中国草坪科技网
网站首页 | 关于我们 | 新闻中心 | 产品展示 | 技术交流 | 研究项目 | 常见问题
绿途资材
->> 南京农业大学草坪研究中心 ->> 研究动态 ->> 草坪生态和社会效益 Health and Social Be

Organic Lawn Care
编辑:郭海滨   出处:南京农业大学杂草研究室   时间:2011-1-13 14:48:53

In the literal sense, organic is defined as any compound containing carbon and, thus, includes both natural as well as synthetic sources. In the more familiar sense, organic implies compounds which occur naturally. Rising concern for the environment has led to an increase in the organic approach to lawn care. In lawn care, organic care programs are based on maintenance of a vigorous turf in an effort to minimize the need for major inputs. In organic lawn care, the inputs that are necessary tend to be " natural" as opposed to the synthetic ones used in conventional programs. Consumer demand for "organic lawn care" has resulted in the Ecological Landscape Association's development of a program for standardization of organic lawn care. The goal of organic lawn care is to use ecological options, including such concepts as IPM and "least toxic pest management."

The underlying basis of organic lawn care practices is the management of a soil in which the biotic character is preserved. Organic matter provides nutrients, moisture retention, texture, and an environment to sustain high populations of microorganisms. Fertile soil is essential for a healthy lawn. A soil test is a fundamental first step to any organic or conventional lawn care program. The two programs differ mostly in the forms in which nutrients are added.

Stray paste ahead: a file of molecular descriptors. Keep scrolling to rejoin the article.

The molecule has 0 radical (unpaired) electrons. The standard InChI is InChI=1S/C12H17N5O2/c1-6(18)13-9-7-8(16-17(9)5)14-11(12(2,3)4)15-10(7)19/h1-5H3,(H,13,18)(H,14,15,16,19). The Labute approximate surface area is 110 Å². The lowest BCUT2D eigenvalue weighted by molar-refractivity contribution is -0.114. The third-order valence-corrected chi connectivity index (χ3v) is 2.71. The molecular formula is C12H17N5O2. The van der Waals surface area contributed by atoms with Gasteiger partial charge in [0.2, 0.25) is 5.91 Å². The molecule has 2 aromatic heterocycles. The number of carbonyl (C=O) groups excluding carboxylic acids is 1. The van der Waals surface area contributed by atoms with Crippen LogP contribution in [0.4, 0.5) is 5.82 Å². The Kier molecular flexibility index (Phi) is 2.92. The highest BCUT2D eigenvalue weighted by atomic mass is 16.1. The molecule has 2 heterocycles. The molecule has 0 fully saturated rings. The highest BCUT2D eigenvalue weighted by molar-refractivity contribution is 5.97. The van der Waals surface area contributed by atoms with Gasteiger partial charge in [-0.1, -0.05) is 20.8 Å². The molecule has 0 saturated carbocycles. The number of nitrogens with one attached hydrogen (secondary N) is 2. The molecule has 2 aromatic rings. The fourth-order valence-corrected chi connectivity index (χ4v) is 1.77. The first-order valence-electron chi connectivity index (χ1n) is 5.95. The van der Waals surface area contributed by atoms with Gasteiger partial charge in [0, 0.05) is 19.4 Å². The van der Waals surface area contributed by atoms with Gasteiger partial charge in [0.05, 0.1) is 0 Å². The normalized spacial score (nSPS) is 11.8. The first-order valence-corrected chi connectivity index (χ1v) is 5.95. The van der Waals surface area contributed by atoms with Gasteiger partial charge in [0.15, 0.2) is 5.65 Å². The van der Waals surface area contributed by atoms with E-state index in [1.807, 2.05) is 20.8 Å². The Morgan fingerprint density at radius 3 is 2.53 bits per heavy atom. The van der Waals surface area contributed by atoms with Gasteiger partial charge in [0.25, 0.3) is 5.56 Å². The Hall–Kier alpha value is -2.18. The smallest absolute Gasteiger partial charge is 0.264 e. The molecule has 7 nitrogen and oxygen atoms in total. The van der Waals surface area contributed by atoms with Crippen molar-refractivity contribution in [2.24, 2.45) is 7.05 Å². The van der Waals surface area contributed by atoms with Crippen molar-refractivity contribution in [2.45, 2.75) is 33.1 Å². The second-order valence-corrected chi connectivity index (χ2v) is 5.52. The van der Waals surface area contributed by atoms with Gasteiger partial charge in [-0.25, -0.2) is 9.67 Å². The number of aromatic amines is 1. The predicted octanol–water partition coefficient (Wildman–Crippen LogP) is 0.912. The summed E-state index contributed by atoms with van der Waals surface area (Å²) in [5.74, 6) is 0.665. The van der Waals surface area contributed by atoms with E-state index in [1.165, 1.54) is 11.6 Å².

Nitrogen:

Sources of nitrogen in organic fertilizers include bone meal, dried blood, vegetable and feather meals, manures and sludge, and may range from 3-10% by weight. In this form, most of the nitrogen is bound to complex organic molecules and is inaccessible to plants until it is slowly released, over time, by the natural activity of soil microorganisms. Organic nitrogen sources permitted include such materials as composted manures, cover crops, and green manures. In contrast to fertilizers which release nitrogen immediately and produce a rapid "green-up," response of grass to organic fertilizers may take months to years. In addition, nutrient availability may be limited during cold periods when microorganism activity is minimal. The typical slow response time and high cost associated with the use of organic products has led to an increase in the sales of fertilizers which contain mixtures of natural/synthetic and natural/inorganic nutrient sources. While use of these products reduces green-up time and cost, they are not in compliance with "natural organic" standards.